According to the TSA's blog (yes, it has a blog, and a blogroll), the media has exaggerated the problem. It says the pat-down, performed by a same-gender agent, is thorough, not invasive, and that a relatively small number of fliers complain. As for the "naked" scanners, the TSA assures the public that your face is obscured and employees are forbidden to save images or pass them on. But these promises of privacy are only as legit as the people who implement them. And after photos from similar scanners leaked this week, there's reason for concern.
If the idea of naked, yet anonymous, body scans floating around the Internet doesn't bother you, there might be another reason to skip the scanner and opt for the pat-down. Some scientists now warn that the X-rays could pose health risks. But then you're left with the option of a potentially humiliating pat-down. If you want to see what the frisk is like, Nov. 24 is National Opt-Out Day, which encourages people to refuse the scanner.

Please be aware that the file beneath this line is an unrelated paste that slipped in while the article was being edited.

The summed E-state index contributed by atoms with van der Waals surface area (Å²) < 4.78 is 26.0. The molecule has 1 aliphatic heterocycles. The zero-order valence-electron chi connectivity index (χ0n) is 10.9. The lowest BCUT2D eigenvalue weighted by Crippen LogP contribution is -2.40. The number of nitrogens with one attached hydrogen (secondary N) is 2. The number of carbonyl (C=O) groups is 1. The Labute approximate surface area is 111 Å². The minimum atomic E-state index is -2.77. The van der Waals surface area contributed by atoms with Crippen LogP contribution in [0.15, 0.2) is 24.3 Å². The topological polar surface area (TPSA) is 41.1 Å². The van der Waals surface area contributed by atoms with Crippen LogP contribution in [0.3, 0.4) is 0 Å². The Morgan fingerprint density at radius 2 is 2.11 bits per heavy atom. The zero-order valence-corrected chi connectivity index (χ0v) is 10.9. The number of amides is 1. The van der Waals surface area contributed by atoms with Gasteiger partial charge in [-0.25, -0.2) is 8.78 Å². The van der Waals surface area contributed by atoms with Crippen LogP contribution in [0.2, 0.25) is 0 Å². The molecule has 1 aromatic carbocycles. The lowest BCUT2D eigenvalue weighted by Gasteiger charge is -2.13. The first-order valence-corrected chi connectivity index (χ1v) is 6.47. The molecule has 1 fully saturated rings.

If you're traveling this Winter holiday, will the new security measures put a damper on your holiday cheer? One thing is for sure, lines aren't getting any shorter.